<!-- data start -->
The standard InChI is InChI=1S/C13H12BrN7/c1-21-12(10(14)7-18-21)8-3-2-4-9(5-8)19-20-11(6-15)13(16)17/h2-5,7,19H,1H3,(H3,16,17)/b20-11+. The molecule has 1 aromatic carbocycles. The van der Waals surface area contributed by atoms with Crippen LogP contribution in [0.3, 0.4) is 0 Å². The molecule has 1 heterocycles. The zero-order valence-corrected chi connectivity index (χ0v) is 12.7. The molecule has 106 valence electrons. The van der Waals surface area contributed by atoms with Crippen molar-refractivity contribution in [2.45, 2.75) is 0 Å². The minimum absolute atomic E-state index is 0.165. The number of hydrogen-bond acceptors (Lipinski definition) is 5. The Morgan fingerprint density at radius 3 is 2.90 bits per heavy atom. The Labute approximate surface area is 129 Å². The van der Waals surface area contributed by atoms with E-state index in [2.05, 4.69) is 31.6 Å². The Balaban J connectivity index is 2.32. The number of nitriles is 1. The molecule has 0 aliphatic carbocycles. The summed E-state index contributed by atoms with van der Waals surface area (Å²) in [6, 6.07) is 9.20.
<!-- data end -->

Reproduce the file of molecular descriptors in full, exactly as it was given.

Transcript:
The standard InChI is InChI=1S/C13H12BrN7/c1-21-12(10(14)7-18-21)8-3-2-4-9(5-8)19-20-11(6-15)13(16)17/h2-5,7,19H,1H3,(H3,16,17)/b20-11+. The molecule has 1 aromatic carbocycles. The van der Waals surface area contributed by atoms with Crippen LogP contribution in [0.3, 0.4) is 0 Å². The molecule has 1 heterocycles. The zero-order valence-corrected chi connectivity index (χ0v) is 12.7. The molecule has 106 valence electrons. The van der Waals surface area contributed by atoms with Crippen molar-refractivity contribution in [2.45, 2.75) is 0 Å². The minimum absolute atomic E-state index is 0.165. The number of hydrogen-bond acceptors (Lipinski definition) is 5. The Morgan fingerprint density at radius 3 is 2.90 bits per heavy atom. The Labute approximate surface area is 129 Å². The van der Waals surface area contributed by atoms with E-state index in [2.05, 4.69) is 31.6 Å². The Balaban J connectivity index is 2.32. The number of nitriles is 1. The molecule has 0 aliphatic carbocycles. The summed E-state index contributed by atoms with van der Waals surface area (Å²) in [6, 6.07) is 9.20.